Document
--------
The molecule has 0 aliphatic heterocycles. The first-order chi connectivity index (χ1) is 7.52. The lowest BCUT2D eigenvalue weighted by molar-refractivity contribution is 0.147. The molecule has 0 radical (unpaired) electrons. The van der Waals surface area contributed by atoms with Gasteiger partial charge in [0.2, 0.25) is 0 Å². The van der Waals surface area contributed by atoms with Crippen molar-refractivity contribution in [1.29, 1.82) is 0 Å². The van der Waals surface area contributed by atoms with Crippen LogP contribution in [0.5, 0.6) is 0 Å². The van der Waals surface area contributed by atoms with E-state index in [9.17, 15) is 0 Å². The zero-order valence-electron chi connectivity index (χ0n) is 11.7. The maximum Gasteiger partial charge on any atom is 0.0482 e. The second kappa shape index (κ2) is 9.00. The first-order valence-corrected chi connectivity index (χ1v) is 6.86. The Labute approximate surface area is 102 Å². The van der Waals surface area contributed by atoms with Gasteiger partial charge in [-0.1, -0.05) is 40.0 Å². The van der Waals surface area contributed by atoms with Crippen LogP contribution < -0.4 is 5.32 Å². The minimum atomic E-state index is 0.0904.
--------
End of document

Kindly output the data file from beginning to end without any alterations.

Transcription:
The molecule has 0 aliphatic heterocycles. The first-order chi connectivity index (χ1) is 7.52. The lowest BCUT2D eigenvalue weighted by molar-refractivity contribution is 0.147. The molecule has 0 radical (unpaired) electrons. The van der Waals surface area contributed by atoms with Gasteiger partial charge in [0.2, 0.25) is 0 Å². The van der Waals surface area contributed by atoms with Crippen molar-refractivity contribution in [1.29, 1.82) is 0 Å². The van der Waals surface area contributed by atoms with Crippen LogP contribution in [0.5, 0.6) is 0 Å². The van der Waals surface area contributed by atoms with E-state index in [9.17, 15) is 0 Å². The zero-order valence-electron chi connectivity index (χ0n) is 11.7. The maximum Gasteiger partial charge on any atom is 0.0482 e. The second kappa shape index (κ2) is 9.00. The first-order valence-corrected chi connectivity index (χ1v) is 6.86. The Labute approximate surface area is 102 Å². The van der Waals surface area contributed by atoms with Gasteiger partial charge in [-0.1, -0.05) is 40.0 Å². The van der Waals surface area contributed by atoms with Crippen LogP contribution < -0.4 is 5.32 Å². The minimum atomic E-state index is 0.0904.